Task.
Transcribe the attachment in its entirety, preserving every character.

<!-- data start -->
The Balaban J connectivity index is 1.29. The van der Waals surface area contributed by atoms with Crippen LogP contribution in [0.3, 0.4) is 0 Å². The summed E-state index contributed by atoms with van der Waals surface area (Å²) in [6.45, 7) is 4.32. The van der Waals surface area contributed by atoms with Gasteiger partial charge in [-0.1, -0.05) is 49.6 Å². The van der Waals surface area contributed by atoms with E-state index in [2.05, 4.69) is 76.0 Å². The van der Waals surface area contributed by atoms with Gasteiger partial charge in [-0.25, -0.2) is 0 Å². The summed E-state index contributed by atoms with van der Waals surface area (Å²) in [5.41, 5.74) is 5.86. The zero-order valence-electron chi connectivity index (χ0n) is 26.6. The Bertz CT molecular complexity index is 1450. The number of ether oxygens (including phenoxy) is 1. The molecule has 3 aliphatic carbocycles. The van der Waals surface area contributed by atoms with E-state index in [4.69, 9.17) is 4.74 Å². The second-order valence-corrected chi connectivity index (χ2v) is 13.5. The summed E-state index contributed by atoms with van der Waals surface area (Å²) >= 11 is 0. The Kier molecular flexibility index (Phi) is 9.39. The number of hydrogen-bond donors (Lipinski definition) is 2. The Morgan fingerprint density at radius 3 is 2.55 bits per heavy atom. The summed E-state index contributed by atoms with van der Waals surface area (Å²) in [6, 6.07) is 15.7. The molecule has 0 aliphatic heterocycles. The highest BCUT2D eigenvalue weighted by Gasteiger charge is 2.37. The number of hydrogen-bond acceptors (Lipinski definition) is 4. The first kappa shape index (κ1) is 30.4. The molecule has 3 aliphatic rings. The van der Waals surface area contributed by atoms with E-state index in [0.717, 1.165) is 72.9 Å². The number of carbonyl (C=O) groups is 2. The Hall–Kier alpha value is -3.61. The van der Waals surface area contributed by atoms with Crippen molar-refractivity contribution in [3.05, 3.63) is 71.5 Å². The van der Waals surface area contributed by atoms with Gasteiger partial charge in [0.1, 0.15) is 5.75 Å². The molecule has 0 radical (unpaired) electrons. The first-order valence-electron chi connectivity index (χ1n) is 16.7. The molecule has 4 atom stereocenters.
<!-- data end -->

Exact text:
The Balaban J connectivity index is 1.29. The van der Waals surface area contributed by atoms with Crippen LogP contribution in [0.3, 0.4) is 0 Å². The summed E-state index contributed by atoms with van der Waals surface area (Å²) in [6.45, 7) is 4.32. The van der Waals surface area contributed by atoms with Gasteiger partial charge in [-0.1, -0.05) is 49.6 Å². The van der Waals surface area contributed by atoms with E-state index in [2.05, 4.69) is 76.0 Å². The van der Waals surface area contributed by atoms with Gasteiger partial charge in [-0.25, -0.2) is 0 Å². The summed E-state index contributed by atoms with van der Waals surface area (Å²) in [5.41, 5.74) is 5.86. The zero-order valence-electron chi connectivity index (χ0n) is 26.6. The Bertz CT molecular complexity index is 1450. The number of ether oxygens (including phenoxy) is 1. The molecule has 3 aliphatic carbocycles. The van der Waals surface area contributed by atoms with E-state index in [4.69, 9.17) is 4.74 Å². The second-order valence-corrected chi connectivity index (χ2v) is 13.5. The summed E-state index contributed by atoms with van der Waals surface area (Å²) >= 11 is 0. The Kier molecular flexibility index (Phi) is 9.39. The number of hydrogen-bond donors (Lipinski definition) is 2. The Morgan fingerprint density at radius 3 is 2.55 bits per heavy atom. The summed E-state index contributed by atoms with van der Waals surface area (Å²) in [6, 6.07) is 15.7. The molecule has 0 aliphatic heterocycles. The highest BCUT2D eigenvalue weighted by Gasteiger charge is 2.37. The number of hydrogen-bond acceptors (Lipinski definition) is 4. The first kappa shape index (κ1) is 30.4. The molecule has 3 aliphatic rings. The van der Waals surface area contributed by atoms with E-state index in [0.717, 1.165) is 72.9 Å². The number of carbonyl (C=O) groups is 2. The Hall–Kier alpha value is -3.61. The van der Waals surface area contributed by atoms with Crippen molar-refractivity contribution in [3.05, 3.63) is 71.5 Å². The van der Waals surface area contributed by atoms with Gasteiger partial charge in [0.1, 0.15) is 5.75 Å². The molecule has 0 radical (unpaired) electrons. The first-order valence-electron chi connectivity index (χ1n) is 16.7. The molecule has 4 atom stereocenters.